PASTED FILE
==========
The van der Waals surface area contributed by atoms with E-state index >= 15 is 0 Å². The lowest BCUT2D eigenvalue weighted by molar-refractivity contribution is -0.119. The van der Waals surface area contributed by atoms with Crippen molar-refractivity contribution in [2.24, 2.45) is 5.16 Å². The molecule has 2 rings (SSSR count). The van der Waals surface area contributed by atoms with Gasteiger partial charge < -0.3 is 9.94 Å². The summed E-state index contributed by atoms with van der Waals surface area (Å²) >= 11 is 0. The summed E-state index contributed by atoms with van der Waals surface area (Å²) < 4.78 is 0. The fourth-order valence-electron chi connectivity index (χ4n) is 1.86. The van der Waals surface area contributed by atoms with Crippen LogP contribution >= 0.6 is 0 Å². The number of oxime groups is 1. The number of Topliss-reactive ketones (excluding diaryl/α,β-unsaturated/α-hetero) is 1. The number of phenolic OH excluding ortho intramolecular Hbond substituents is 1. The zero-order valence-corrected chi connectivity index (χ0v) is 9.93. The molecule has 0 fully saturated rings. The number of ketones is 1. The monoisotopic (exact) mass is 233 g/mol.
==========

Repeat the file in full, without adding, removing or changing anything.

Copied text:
The van der Waals surface area contributed by atoms with E-state index >= 15 is 0 Å². The lowest BCUT2D eigenvalue weighted by molar-refractivity contribution is -0.119. The van der Waals surface area contributed by atoms with Crippen molar-refractivity contribution in [2.24, 2.45) is 5.16 Å². The molecule has 2 rings (SSSR count). The van der Waals surface area contributed by atoms with Gasteiger partial charge < -0.3 is 9.94 Å². The summed E-state index contributed by atoms with van der Waals surface area (Å²) >= 11 is 0. The summed E-state index contributed by atoms with van der Waals surface area (Å²) < 4.78 is 0. The fourth-order valence-electron chi connectivity index (χ4n) is 1.86. The van der Waals surface area contributed by atoms with Crippen LogP contribution >= 0.6 is 0 Å². The number of oxime groups is 1. The number of Topliss-reactive ketones (excluding diaryl/α,β-unsaturated/α-hetero) is 1. The number of phenolic OH excluding ortho intramolecular Hbond substituents is 1. The zero-order valence-corrected chi connectivity index (χ0v) is 9.93. The molecule has 0 fully saturated rings. The number of ketones is 1. The monoisotopic (exact) mass is 233 g/mol.